A winner’s brain and achievement often has little to do with a person’s IQ, money, circumstances, knowing the right people, or luck. The Winner’s Brain by Jeff Brown and Mark Fenske instead hypothesize that a winner’s brain comes from creating a brain that is resilient to failure. The book and its authors suggest that your brain can be trained into a winning on. Through interviews with celebrities and everyday folks, Brown and Fenske lay out a framework for unlocking your brain’s hidden potential.
Part One – A Tour Of The Brain. This book was written by a clinical psychologist and a neurologist, and the first portion of the book reads exactly like you would expect from a psychologist and a neurologist. The authors share with the reader key terms about the brain and its anatomy, a short history of neuroscience, and common traits of a winner’s brain. This part of The Winner’s Brain is very dry and not very interesting for a layman. But, the book picks up steam.
Part Two – The 8 Winning Factors. Part two is the real meat of the book. It covers steps and tips to developing your winner’s brain. Part two covers how you can enhance eight different key traits and how to harness your brain’s function in certain tasks. The 8 winning factors are self-awareness, motivation, focus, emotional balance, memory, resilience, adaptability, and brain care.
I won’t spoil the book for you, but I will share with you’re a couple of my favorite tips from the second half of The Winner’s Brain. The authors insinuate that luck is a characterization of motivation and being goal oriented. In essence, those with a winner’s brain make their own luck thanks to their hard work, dedication, and incredible motivation. Brown and Fenske recommend that you reduce your tasks into smaller chunks to stay motivated. They also discuss several studies that were conducted using the color red. Needless to say, we all should avoid red at all costs with its negative cogitations. The book also discusses how people should also focus their energies on internal motivations instead of external ones. For example, smokers may originally quit smoking if there is a monetary reward, but the internal satisfaction of increasing their lifespan and health will quickly outpace any monetary rewards.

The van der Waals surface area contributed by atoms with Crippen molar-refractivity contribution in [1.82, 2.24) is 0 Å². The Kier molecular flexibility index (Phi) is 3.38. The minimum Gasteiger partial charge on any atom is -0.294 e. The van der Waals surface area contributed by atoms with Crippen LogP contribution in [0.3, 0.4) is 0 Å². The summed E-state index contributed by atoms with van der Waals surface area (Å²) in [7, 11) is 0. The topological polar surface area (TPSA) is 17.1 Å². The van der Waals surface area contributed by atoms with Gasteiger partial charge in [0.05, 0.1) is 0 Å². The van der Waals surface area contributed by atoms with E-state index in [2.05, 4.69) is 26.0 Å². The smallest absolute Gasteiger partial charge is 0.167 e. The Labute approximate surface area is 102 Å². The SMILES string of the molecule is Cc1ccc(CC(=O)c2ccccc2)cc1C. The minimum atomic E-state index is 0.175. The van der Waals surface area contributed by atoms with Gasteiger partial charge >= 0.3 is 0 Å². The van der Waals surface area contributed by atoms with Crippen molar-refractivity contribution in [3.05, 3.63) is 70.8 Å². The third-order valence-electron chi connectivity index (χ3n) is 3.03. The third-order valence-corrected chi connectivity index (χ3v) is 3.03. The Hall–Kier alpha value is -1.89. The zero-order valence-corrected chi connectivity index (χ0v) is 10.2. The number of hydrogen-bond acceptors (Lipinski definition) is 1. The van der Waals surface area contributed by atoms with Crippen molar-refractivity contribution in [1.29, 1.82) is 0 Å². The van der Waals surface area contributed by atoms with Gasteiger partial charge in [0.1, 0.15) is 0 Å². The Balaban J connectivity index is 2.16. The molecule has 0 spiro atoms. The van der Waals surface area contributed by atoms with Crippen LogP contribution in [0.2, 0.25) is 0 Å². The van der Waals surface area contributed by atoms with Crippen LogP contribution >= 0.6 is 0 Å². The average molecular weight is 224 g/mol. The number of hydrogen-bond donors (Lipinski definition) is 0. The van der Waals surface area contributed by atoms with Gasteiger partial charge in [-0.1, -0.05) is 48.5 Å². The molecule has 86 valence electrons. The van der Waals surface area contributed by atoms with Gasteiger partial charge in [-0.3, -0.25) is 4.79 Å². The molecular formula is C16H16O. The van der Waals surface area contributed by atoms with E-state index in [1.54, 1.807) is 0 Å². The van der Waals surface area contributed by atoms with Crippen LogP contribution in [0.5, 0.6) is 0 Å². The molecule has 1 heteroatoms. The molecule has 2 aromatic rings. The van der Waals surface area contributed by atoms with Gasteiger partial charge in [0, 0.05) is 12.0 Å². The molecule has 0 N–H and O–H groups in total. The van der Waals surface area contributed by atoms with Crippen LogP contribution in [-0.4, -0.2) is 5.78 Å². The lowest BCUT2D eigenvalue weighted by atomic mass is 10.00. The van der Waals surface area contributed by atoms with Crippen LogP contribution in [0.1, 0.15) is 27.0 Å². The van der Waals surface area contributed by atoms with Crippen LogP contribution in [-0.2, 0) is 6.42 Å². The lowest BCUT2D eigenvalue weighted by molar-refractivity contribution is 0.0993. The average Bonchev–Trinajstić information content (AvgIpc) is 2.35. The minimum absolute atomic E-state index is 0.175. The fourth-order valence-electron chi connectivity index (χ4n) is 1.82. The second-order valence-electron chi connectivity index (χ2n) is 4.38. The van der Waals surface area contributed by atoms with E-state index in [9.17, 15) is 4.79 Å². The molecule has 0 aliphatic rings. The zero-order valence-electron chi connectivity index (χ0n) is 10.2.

Who Can Benefit From This Book? Anyway can benefit from reading this book if they are looking for a psychological edge to get over the hump. When you think that you have reached a plateau, reading this book can help give you some tips on how to train your brain to breakthrough to a new level. This book reminds me a lot of Seth Godin’s The Dip but with far more science. Do not get me wrong. This book is a rough read with a lot of research that has gone into making it and supporting its claims, but it may well be worth your time to at least skim it.
What Does This Have To Do With Money? Everything! That’s what! Making money and investing it is a mental exercise. And, we should all be looking for better ways to harness the power of our brain. The Winner’s Brain teaches you how to get more out of your most powerful muscle. With the tips, techniques, and ideas in this book, you can get more out of your career and your money.